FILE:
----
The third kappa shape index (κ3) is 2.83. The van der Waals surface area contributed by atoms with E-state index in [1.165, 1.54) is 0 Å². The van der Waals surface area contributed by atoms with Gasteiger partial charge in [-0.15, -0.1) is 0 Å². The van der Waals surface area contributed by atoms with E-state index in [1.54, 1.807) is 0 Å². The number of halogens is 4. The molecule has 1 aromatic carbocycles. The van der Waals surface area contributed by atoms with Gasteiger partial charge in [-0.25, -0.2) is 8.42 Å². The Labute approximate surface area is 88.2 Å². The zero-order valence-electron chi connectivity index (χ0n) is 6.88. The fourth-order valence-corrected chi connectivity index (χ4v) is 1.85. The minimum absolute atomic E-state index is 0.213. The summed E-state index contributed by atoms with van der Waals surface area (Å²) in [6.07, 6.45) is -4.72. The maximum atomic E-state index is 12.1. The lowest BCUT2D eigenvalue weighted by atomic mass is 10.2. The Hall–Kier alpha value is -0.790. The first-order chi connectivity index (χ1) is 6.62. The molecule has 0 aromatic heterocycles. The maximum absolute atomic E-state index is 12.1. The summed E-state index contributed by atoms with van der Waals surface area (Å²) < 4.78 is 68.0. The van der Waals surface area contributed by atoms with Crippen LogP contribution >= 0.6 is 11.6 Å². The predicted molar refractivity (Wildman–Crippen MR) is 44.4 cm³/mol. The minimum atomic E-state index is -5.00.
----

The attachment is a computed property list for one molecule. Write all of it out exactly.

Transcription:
The third kappa shape index (κ3) is 2.83. The van der Waals surface area contributed by atoms with E-state index in [1.165, 1.54) is 0 Å². The van der Waals surface area contributed by atoms with Gasteiger partial charge in [-0.15, -0.1) is 0 Å². The van der Waals surface area contributed by atoms with E-state index in [1.54, 1.807) is 0 Å². The number of halogens is 4. The molecule has 1 aromatic carbocycles. The van der Waals surface area contributed by atoms with Gasteiger partial charge in [-0.25, -0.2) is 8.42 Å². The Labute approximate surface area is 88.2 Å². The zero-order valence-electron chi connectivity index (χ0n) is 6.88. The fourth-order valence-corrected chi connectivity index (χ4v) is 1.85. The minimum absolute atomic E-state index is 0.213. The summed E-state index contributed by atoms with van der Waals surface area (Å²) in [6.07, 6.45) is -4.72. The maximum atomic E-state index is 12.1. The lowest BCUT2D eigenvalue weighted by atomic mass is 10.2. The Hall–Kier alpha value is -0.790. The first-order chi connectivity index (χ1) is 6.62. The molecule has 0 aromatic heterocycles. The maximum absolute atomic E-state index is 12.1. The summed E-state index contributed by atoms with van der Waals surface area (Å²) < 4.78 is 68.0. The van der Waals surface area contributed by atoms with Crippen LogP contribution >= 0.6 is 11.6 Å². The predicted molar refractivity (Wildman–Crippen MR) is 44.4 cm³/mol. The minimum atomic E-state index is -5.00.